It’s a couple of days away but the excitement in anticipation for Saturday’s trip to Wembley for the League Two play-off final is increasing at a steeper and steeper rate as we get closer to the big game.
Ever since the final whistle blew at Forest Green on Monday 13 May, this has been something myself and the rest of the Super White Army have been eagerly anticipating and it’s just around the corner now.
But it’s nothing new for us. Saturday’s play-off final will be the third season in a row Tranmere have contested such a fixture, losing to Forest Green Rovers in 2017 before triumphing and regaining Football League status last year against Boreham Wood.
So a big game at Wembley is not an unusual experience for the club or the core of the squad who have been through those emotions of winning and losing at the National Stadium.
Six of the starting XI against Forest Green Rovers in this year’s play-off semi-final featured in last year’s match at Wembley; Scott Davies, Manny Monthe, Liam Ridehalgh, Connor Jennings, Jay Harris and James Norwood. Others in the squad have been part of those Wembley experiences for Rovers too such as Adam Buxton and Steve McNulty.
That experience can only be seen as an advantage. They’ll know the surroundings, the type of atmosphere to expect, the feelings of being involved in a Wembley final.
They have also had experiences at both ends of the scale.
Losing a cup final at Wembley is the worst feeling, and those players who were involved in that defeat in 2017 will tell you that they don’t want to experience that hurt and dejection again.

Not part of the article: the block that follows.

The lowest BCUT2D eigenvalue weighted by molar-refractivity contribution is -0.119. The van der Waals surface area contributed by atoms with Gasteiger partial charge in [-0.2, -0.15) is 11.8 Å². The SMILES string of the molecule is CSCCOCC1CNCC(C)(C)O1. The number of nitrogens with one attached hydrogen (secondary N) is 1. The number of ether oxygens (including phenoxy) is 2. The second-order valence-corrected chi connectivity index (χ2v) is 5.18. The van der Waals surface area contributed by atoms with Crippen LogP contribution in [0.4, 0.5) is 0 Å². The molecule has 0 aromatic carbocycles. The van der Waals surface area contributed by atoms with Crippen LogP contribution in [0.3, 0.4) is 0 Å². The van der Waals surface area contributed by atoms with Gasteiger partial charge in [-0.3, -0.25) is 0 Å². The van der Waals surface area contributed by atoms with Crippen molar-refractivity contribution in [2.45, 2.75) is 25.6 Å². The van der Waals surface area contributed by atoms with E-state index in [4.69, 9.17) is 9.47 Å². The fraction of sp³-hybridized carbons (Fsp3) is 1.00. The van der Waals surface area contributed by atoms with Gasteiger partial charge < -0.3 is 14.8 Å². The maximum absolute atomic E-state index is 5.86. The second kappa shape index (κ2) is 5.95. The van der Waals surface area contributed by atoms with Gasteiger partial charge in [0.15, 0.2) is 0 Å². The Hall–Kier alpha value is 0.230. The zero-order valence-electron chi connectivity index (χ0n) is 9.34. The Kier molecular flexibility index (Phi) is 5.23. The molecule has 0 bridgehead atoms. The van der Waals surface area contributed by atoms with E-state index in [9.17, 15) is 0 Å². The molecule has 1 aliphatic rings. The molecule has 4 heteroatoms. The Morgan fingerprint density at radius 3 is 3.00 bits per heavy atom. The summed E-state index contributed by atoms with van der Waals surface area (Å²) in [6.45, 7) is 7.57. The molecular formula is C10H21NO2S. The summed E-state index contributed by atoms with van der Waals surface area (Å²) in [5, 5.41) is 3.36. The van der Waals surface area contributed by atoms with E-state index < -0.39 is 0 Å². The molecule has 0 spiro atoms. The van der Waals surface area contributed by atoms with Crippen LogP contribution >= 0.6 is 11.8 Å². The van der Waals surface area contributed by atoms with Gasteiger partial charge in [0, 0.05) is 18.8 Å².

Winning a cup final at Wembley is the best feeling! To be at a fantastic stadium like Wembley, in front of a big crowd and lift a trophy, there isn’t much better a feeling within football.
The aforementioned hurt and dejection from 2017 certainly, in my opinion, helped the following year. As I said, the players didn’t want to go through that kind of experience again and I’m sure they won’t this time either.
This group of players has a steely determination about it. You can never write them off. There’s a calmness about them alongside the desire, hard work and will to win.
All those qualities and all that experience needs to be used in the right way in order to get the right result, but Micky Mellon and his management staff know all about that and don’t need me to tell them how to do things.
There was, perhaps, an over-excitement about things ahead of that 2017 final against Forest Green. It was the first time many of the players had played there, the stadium is huge and maybe it was a little bit over-whelming.
As shown last year, it was a much calmer preparation, everyone knew what these types of games were all about and, despite going down to 10 men after just 47 seconds, they found a way to win and weren’t ‘in awe’ of the surroundings.
I have no doubt that the preparations will be similar this time around. And recent experience of finals at Wembley is an advantage we have over Newport, who haven’t appeared in a final at the National Stadium since 2013.
That said, they did play against Spurs at Wembley last season, in front of a big crowd in the FA Cup, so perhaps that negates the advantage somewhat, who knows?
What I do know is that the team will give it everything they have to get the desired result on Saturday. No stone unturned, no blade of grass uncovered. They’ve done us proud in getting this far. One more game, one more big effort, one more victory and we can be back to League One.